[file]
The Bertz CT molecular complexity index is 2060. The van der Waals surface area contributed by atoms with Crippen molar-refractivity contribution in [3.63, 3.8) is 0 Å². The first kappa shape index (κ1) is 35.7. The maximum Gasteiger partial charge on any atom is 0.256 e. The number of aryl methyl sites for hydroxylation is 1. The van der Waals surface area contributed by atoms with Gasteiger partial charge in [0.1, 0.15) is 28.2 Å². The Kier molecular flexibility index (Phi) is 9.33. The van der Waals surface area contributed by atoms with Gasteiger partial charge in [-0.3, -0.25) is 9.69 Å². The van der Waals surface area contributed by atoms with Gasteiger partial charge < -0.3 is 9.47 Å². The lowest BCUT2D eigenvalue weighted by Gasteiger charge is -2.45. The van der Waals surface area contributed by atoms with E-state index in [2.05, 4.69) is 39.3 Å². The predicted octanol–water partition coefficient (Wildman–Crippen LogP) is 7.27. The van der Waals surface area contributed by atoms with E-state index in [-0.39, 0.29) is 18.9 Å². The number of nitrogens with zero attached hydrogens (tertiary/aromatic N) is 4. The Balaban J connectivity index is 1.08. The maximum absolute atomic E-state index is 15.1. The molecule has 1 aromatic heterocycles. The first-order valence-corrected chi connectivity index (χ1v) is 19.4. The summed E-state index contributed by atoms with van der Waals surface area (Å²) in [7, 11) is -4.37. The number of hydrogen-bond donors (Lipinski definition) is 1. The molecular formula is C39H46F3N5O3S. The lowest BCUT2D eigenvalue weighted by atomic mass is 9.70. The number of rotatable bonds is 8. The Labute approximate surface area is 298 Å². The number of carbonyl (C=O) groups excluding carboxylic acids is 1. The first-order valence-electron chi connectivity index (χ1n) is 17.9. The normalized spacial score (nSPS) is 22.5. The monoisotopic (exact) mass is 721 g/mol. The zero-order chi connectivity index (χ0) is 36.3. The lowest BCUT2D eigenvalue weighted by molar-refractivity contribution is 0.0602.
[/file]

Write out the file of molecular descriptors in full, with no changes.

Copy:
The Bertz CT molecular complexity index is 2060. The van der Waals surface area contributed by atoms with Crippen molar-refractivity contribution in [3.63, 3.8) is 0 Å². The first kappa shape index (κ1) is 35.7. The maximum Gasteiger partial charge on any atom is 0.256 e. The number of aryl methyl sites for hydroxylation is 1. The van der Waals surface area contributed by atoms with Gasteiger partial charge in [0.1, 0.15) is 28.2 Å². The Kier molecular flexibility index (Phi) is 9.33. The van der Waals surface area contributed by atoms with Gasteiger partial charge in [-0.3, -0.25) is 9.69 Å². The van der Waals surface area contributed by atoms with Gasteiger partial charge < -0.3 is 9.47 Å². The lowest BCUT2D eigenvalue weighted by Gasteiger charge is -2.45. The van der Waals surface area contributed by atoms with E-state index in [2.05, 4.69) is 39.3 Å². The predicted octanol–water partition coefficient (Wildman–Crippen LogP) is 7.27. The van der Waals surface area contributed by atoms with E-state index in [-0.39, 0.29) is 18.9 Å². The number of nitrogens with zero attached hydrogens (tertiary/aromatic N) is 4. The Balaban J connectivity index is 1.08. The maximum absolute atomic E-state index is 15.1. The molecule has 1 aromatic heterocycles. The first-order valence-corrected chi connectivity index (χ1v) is 19.4. The summed E-state index contributed by atoms with van der Waals surface area (Å²) in [7, 11) is -4.37. The number of hydrogen-bond donors (Lipinski definition) is 1. The molecular formula is C39H46F3N5O3S. The lowest BCUT2D eigenvalue weighted by atomic mass is 9.70. The number of rotatable bonds is 8. The Labute approximate surface area is 298 Å². The number of carbonyl (C=O) groups excluding carboxylic acids is 1. The first-order valence-electron chi connectivity index (χ1n) is 17.9. The normalized spacial score (nSPS) is 22.5. The monoisotopic (exact) mass is 721 g/mol. The zero-order chi connectivity index (χ0) is 36.3. The lowest BCUT2D eigenvalue weighted by molar-refractivity contribution is 0.0602.